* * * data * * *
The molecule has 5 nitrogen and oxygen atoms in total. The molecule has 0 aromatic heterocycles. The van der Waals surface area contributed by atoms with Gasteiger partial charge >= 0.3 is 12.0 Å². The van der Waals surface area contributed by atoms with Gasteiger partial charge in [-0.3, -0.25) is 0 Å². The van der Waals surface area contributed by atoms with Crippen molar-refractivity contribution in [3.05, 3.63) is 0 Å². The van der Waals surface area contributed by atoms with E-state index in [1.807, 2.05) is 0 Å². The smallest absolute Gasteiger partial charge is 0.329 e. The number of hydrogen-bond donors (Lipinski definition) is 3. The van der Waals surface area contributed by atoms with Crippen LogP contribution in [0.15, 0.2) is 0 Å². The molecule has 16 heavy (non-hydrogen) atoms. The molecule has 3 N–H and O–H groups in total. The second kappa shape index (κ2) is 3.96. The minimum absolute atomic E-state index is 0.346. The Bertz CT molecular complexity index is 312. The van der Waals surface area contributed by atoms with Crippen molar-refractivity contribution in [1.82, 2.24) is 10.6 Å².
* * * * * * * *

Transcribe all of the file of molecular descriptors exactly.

The molecule has 5 nitrogen and oxygen atoms in total. The molecule has 0 aromatic heterocycles. The van der Waals surface area contributed by atoms with Gasteiger partial charge >= 0.3 is 12.0 Å². The van der Waals surface area contributed by atoms with Gasteiger partial charge in [-0.3, -0.25) is 0 Å². The van der Waals surface area contributed by atoms with Crippen molar-refractivity contribution in [3.05, 3.63) is 0 Å². The van der Waals surface area contributed by atoms with E-state index in [1.807, 2.05) is 0 Å². The smallest absolute Gasteiger partial charge is 0.329 e. The number of hydrogen-bond donors (Lipinski definition) is 3. The van der Waals surface area contributed by atoms with Crippen LogP contribution in [0.15, 0.2) is 0 Å². The molecule has 16 heavy (non-hydrogen) atoms. The molecule has 3 N–H and O–H groups in total. The second kappa shape index (κ2) is 3.96. The minimum absolute atomic E-state index is 0.346. The Bertz CT molecular complexity index is 312. The van der Waals surface area contributed by atoms with Crippen molar-refractivity contribution in [1.82, 2.24) is 10.6 Å².